5 things parents need on a school trip

Hooray, the child is going on a school trip! It is usually in 8th grade at the latest and the child travels with their class for several days. Not only because it is the first trip without parents for many children, parents have their heads full of questions and concerns during their first class trip. Can my child consume alcohol or drugs while traveling? What if my child misses me? How expensive is a school trip?

1. Costs and financing

How expensive will a school trip be and who can help me finance it?

In general, it is important for the school and teachers to make it possible for every child to take a class trip, as this is a school event that is required in the curriculum. Teachers therefore take into account the financial resources of their class right from the planning stage. Should a school trip nevertheless exceed the financial resources of a family, there are a number of funding opportunities that are offered by teachers in advance.

Possibility of payment in installments

School trips are always announced very early so that parents have the opportunity to arrange an installment payment. Teachers should already offer this in their parents' letter.

Financial support from the school's own funds

Most schools have their own support association, which can support parents whose financial resources are insufficient. There is also funding from the Higher School Office, which can be requested.

Education and participation benefit

Parents who receive housing benefit or the child allowance are entitled to benefits for education and participation. The corresponding application is submitted to the city, municipality or district. The application can also be found on the website of the Federal Ministry of Labour. Education and participation benefits also apply when receiving unemployment benefit II, but they also offer parents who are generally able to cover the daily costs of their child the opportunity to subsidize a school trip.

2. Obligation to supervise

Who has the duty of supervision during a school trip? 

At least two teachers are assigned for a school trip; the recommendation is that a female and a male teacher should accompany the class trip so that there is a contact person for all children. During a school trip, parents delegate their supervisory duties to the teachers for the duration of the trip. This can be agreed in writing in advance, but it doesn't have to be, as it is a school event.

Individual rules for class travel are set by teachers. In general, however, there are rules that children must abide by. For example, rules are set in a youth hostel and cannot be negotiated individually by teachers or parents. Of course, the Child Protection Act also applies on a school trip.

Things such as alcohol consumption in particular play a role in children's lives from a certain age and may cause parents concern. Teachers can also set individual rules regarding alcohol consumption, but parents cannot expect that their rules applicable at home will necessarily be implemented on school trips. All rules apply in general to all children and young people who take part in the school trip. However, the Youth Protection Act is also decisive with regard to alcohol. This allows young people aged 16 and over to buy and consume beer and “light” spirits. Younger kids don't.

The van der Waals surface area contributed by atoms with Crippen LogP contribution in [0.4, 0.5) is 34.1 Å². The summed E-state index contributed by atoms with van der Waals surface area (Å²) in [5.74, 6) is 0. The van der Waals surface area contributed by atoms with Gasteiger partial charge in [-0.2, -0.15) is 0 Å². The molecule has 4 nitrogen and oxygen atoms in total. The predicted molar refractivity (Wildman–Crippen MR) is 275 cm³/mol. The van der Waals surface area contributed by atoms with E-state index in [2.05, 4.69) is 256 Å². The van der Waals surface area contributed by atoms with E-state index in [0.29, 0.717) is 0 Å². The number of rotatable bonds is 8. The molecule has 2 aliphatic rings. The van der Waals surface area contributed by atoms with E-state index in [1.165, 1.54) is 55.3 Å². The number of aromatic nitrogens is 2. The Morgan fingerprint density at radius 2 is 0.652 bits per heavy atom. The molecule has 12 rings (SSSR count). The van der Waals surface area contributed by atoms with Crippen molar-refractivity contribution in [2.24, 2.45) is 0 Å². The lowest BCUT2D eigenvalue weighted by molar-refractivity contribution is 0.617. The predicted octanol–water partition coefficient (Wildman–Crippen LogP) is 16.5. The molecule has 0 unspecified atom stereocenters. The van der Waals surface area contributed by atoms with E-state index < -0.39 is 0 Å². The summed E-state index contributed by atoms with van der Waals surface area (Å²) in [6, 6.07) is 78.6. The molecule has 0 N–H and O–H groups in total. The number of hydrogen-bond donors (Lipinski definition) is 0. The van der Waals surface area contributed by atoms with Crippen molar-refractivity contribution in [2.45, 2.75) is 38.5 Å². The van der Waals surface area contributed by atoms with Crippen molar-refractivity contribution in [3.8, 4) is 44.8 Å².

Can my child be sent home?

It is the task of teachers to set rules depending on the situation and context. Whether a child is finally sent home if the rules are broken is also at the discretion of the supervising teacher. However, this is usually only practiced in cases of really serious violations of the rules. Even if the student has no insight and there are therefore repeated violations.

In general, supervising teachers have the right to send a student home and parents are required to pick up their child when this is reasonable.

3. Food/medicines/allergies

My child has allergies or is a vegetarian, will this be taken into account during a school trip?

Most children have their likes and dislikes, especially when it comes to food, but religious regulations can also play a role in eating. How is this handled on a school trip?

In general, not all preferences or dislikes regarding food can be taken into account during a school trip. Meals are usually booked at a youth hostel. However, when choosing the food, it is usually possible to comply with religious guidelines or vegetarianism. Otherwise, children and young people also have the opportunity to buy their own food. However, allergies must be considered. For this reason, all parents are given a questionnaire on which they can and should note allergies. ALL allergic reactions are important and MUST be listed to rule out a risk to the child. Even if the child himself knows that he or she is allergic to peanuts, for example, and avoids them, peanuts could be included in an Asian meal. If the teacher is informed, she can and will pay attention to it.